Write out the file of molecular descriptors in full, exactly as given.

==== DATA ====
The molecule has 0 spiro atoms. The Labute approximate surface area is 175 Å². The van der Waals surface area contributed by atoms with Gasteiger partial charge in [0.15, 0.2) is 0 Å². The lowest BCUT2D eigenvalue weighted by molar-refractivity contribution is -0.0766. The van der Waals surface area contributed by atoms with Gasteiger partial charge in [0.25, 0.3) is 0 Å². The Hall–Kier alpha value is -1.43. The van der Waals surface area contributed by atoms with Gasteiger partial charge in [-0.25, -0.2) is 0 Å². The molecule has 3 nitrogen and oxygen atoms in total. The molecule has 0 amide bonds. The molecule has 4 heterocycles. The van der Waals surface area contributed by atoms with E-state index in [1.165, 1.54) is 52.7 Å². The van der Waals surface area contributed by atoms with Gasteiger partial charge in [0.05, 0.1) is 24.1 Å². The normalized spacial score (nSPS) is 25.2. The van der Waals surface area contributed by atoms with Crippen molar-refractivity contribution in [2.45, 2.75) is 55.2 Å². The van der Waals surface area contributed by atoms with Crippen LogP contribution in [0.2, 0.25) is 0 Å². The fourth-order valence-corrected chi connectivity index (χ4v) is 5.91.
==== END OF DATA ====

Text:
The molecule has 0 spiro atoms. The Labute approximate surface area is 175 Å². The van der Waals surface area contributed by atoms with Gasteiger partial charge in [0.15, 0.2) is 0 Å². The lowest BCUT2D eigenvalue weighted by molar-refractivity contribution is -0.0766. The van der Waals surface area contributed by atoms with Gasteiger partial charge in [0.25, 0.3) is 0 Å². The Hall–Kier alpha value is -1.43. The van der Waals surface area contributed by atoms with Gasteiger partial charge in [-0.25, -0.2) is 0 Å². The molecule has 3 nitrogen and oxygen atoms in total. The molecule has 0 amide bonds. The molecule has 4 heterocycles. The van der Waals surface area contributed by atoms with E-state index in [1.165, 1.54) is 52.7 Å². The van der Waals surface area contributed by atoms with Gasteiger partial charge in [0.05, 0.1) is 24.1 Å². The normalized spacial score (nSPS) is 25.2. The van der Waals surface area contributed by atoms with Crippen molar-refractivity contribution in [2.45, 2.75) is 55.2 Å². The van der Waals surface area contributed by atoms with Crippen LogP contribution in [0.2, 0.25) is 0 Å². The fourth-order valence-corrected chi connectivity index (χ4v) is 5.91.